The Bonzo Dog Band were like Beatles for Maniacs - the great, wildly-innovative British band of the '60s. But the kind of surreal humor that the Bonzos trafficked in was actually fairly common in the hippie era. Many otherwise serious artists threw in a Bonzo-esque track on their albums - amidst the folk ballads and psych freak-outs, it was not uncommon to also slip in a whimsical novelty, a neo-vaudeville romp, a campy oldies cover, rude/irreverent/satirical humor, old-timey jazz, and/or pop cultural references. Only the gang of Viv Stanshall, Neil Innes, Roger Ruskin Spear, Rodney Slater, Legs Larry Smith, et al, made such nonsense their full-time gig.
This side of the psych-to-prog era, of course, is scarcely mentioned in the usual rock history mythologies that emphasize Woodstock, increasing musical "sophistication," social consciousness, political/poetic lyrics, blah blah blah. Yes, that was part of it, but remember: the hippies were, after all, young people trying to have a good time. Y'know, rock 'n' roll? This ridiculousness is often far more entertaining and creative than many (most?) of the usual critical suspects from this era. Once again, I am...The Anti-Critic!
As the first 7 tracks demonstrate, bugs and animals were a popular theme (the Bonzos were named after a cartoon dog, after all.) The acts are mostly British, displaying the type of humor often described as "Python-esque," tho much of this predated Monty Python. It's just that good ol' Brit wit. The title of these collections is "Raw Meat" - any hardcore Bonzo fans catch the reference?
RAW MEAT! Vol. 1
01 Zal Yanovsky - Hip Toad [1968, from co-founder of The Lovin Spoonful]
02 Peter Cook and Dudley Moore - The LS Bumble Bee [1967 single allegedly was the first record released explicitly referencing LSD]
03 The Peanut Butter Conspiracy - Flight Of The Psychedelic Bumble Bee
04 Can - Turtles Have Short Legs [non LP single from 1971 in which Damo Suzuki informs us that turtles have short legs, but not for the walking.]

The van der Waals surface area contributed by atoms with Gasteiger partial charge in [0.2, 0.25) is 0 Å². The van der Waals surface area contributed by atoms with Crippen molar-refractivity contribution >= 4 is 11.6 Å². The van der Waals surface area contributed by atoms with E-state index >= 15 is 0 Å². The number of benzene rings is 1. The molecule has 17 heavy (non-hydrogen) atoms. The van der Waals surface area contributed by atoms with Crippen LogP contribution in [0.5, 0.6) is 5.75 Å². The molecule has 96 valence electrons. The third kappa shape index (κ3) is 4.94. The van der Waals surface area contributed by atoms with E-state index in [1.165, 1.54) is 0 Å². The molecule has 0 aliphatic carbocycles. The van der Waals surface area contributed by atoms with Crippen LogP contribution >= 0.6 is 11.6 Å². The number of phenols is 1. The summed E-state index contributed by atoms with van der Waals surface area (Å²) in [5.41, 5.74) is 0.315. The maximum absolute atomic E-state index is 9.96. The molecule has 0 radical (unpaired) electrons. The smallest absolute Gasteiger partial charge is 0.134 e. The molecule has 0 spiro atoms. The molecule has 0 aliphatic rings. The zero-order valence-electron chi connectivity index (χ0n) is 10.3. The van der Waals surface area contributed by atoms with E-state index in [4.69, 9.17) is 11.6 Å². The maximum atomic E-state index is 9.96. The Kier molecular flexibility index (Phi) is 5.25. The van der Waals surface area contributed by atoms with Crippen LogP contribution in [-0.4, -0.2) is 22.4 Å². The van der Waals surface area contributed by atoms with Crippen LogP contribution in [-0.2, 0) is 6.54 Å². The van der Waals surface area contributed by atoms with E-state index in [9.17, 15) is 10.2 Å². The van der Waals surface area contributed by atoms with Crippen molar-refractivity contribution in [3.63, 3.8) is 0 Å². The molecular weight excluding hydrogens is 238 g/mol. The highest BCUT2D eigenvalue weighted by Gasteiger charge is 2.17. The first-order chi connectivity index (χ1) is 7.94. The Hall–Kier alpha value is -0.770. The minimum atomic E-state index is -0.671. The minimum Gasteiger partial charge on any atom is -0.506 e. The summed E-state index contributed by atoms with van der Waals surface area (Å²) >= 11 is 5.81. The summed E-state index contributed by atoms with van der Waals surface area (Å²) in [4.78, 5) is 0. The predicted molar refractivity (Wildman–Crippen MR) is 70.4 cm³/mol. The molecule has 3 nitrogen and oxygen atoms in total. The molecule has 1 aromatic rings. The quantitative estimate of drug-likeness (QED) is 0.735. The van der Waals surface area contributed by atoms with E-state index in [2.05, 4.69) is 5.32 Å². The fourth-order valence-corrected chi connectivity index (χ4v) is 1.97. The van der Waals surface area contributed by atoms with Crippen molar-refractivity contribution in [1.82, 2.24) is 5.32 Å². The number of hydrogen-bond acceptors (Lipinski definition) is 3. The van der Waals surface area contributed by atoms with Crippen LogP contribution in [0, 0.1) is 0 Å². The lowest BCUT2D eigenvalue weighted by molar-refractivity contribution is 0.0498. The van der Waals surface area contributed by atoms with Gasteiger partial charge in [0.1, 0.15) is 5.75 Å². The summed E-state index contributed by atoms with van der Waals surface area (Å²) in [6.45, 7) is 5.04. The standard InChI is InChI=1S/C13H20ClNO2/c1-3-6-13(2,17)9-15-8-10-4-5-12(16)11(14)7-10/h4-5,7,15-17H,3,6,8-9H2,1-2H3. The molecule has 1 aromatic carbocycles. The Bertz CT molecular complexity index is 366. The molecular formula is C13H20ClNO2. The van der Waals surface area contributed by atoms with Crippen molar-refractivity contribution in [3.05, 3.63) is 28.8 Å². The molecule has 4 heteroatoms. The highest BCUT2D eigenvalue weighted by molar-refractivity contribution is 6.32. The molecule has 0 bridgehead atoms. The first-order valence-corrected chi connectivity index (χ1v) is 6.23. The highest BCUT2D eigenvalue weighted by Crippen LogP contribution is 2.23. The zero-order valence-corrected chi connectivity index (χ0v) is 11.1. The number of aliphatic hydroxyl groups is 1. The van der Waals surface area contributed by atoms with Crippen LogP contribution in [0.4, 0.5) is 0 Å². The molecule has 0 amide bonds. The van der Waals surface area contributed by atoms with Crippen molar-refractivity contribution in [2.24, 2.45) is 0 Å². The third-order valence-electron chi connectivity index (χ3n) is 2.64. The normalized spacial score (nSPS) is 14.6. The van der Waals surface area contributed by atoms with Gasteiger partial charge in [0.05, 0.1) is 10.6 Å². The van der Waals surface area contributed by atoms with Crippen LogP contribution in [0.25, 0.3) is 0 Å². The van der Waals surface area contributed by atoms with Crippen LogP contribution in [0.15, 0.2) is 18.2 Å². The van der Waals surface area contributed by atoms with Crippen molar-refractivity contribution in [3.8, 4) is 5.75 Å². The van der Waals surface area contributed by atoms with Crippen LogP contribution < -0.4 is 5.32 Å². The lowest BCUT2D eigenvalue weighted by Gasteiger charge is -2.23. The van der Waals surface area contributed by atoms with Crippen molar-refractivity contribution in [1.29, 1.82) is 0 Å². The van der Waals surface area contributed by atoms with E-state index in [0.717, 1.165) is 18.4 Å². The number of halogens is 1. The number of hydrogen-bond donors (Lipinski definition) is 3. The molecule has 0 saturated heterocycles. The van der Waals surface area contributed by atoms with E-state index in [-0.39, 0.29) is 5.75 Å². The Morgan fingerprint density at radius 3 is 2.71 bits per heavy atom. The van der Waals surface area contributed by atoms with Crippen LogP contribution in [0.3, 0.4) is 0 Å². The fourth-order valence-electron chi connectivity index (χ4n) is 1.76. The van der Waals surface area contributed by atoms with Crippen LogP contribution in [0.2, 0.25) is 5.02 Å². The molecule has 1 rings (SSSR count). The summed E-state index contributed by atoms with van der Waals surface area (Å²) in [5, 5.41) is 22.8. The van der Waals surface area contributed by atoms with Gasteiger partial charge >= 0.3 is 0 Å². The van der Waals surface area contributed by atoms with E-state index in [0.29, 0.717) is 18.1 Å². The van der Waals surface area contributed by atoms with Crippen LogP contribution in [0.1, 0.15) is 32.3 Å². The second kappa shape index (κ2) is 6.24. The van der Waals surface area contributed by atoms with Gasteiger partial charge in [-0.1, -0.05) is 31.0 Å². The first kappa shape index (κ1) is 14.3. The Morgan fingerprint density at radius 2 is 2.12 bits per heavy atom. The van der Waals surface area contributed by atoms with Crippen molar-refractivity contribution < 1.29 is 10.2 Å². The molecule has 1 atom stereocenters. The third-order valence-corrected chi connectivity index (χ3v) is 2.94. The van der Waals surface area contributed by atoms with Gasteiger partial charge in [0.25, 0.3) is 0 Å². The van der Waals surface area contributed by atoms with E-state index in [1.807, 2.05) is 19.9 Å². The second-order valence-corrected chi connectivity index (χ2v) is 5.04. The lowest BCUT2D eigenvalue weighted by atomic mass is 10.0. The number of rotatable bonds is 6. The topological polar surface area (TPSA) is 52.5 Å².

05 Nitty Gritty Dirt Band - The Teddy Bear's Picnic [covering a century-old children's song]
06 White Noise - Here Comes The Fleas [this 1969 release by BBC Radiophonic Workshoppe refugees features Miss 'Dr Who' Theme Herself, Delia Derbyshire]
07 Cream - Pressed Rat and Warthog [don't worry, this isn't an Eric Clapton song]
08 Portsmouth Sinfonia - From the Nutcracker Suite Op. 71a - March (at the Royal Albert Hall) [Brian Eno once played clarinet in this, the "World's Worst Orchestra"]
09 Donovan - The Intergalactic Laxative [keep in mind whilst listening to this profanity that the singer was voted into the Rock n Roll Hall of Fame]
10 Lewis & Clarke Expedition - Everybody Loves a Fire
11 Private Eye - Take Off Your Clothes! [a John and Yoko parody; from a flexi that came with an issue of British humor magazine Private Eye]
12 Peter Sarstedt - Take Off Your Clothes [when I used to hear Dr Demento play this years ago, I didn't release how skeevy it really is]
13 The Pipkins - Gimme Dat Ding [a 1970 Top 10 hit on the UK/US charts from the bubblegum pop factory, not from a psych/prog band, so perhaps shouldn't be here cuz that's a whole other topic...but I inexplicably love this drivel]
14 The Monkees - Zilch
15 Fleetwood Mac - Somebody's Gonna Get Their Head Kicked In Tonight [this 1969 non LP b-side from an obviously pre-Buckingham/Nicks lineup of the Mac would become an early punk standard]
16 Pink Floyd - Corporal Clegg [The Floyd, years away from their 'Dark Side' breakthrough, once used kazoos. Kazoos and lasers. Something to think about.]
17 Small Faces - Lazy Sunday
18 Kevin Ayers & The Whole World - Hat [Well, the Bonzo's had a song called "Shirt"...]
19 Pussy - Comets [Spacey theremin instrumental by, it should be noted, an all-male band; released in '69, of course]
20 you know their name - You Know My Name (Look Up the Number) [unreleased 6 minute version]
COMING SOON: Vol. 2.
Thanks to Count Otto Black!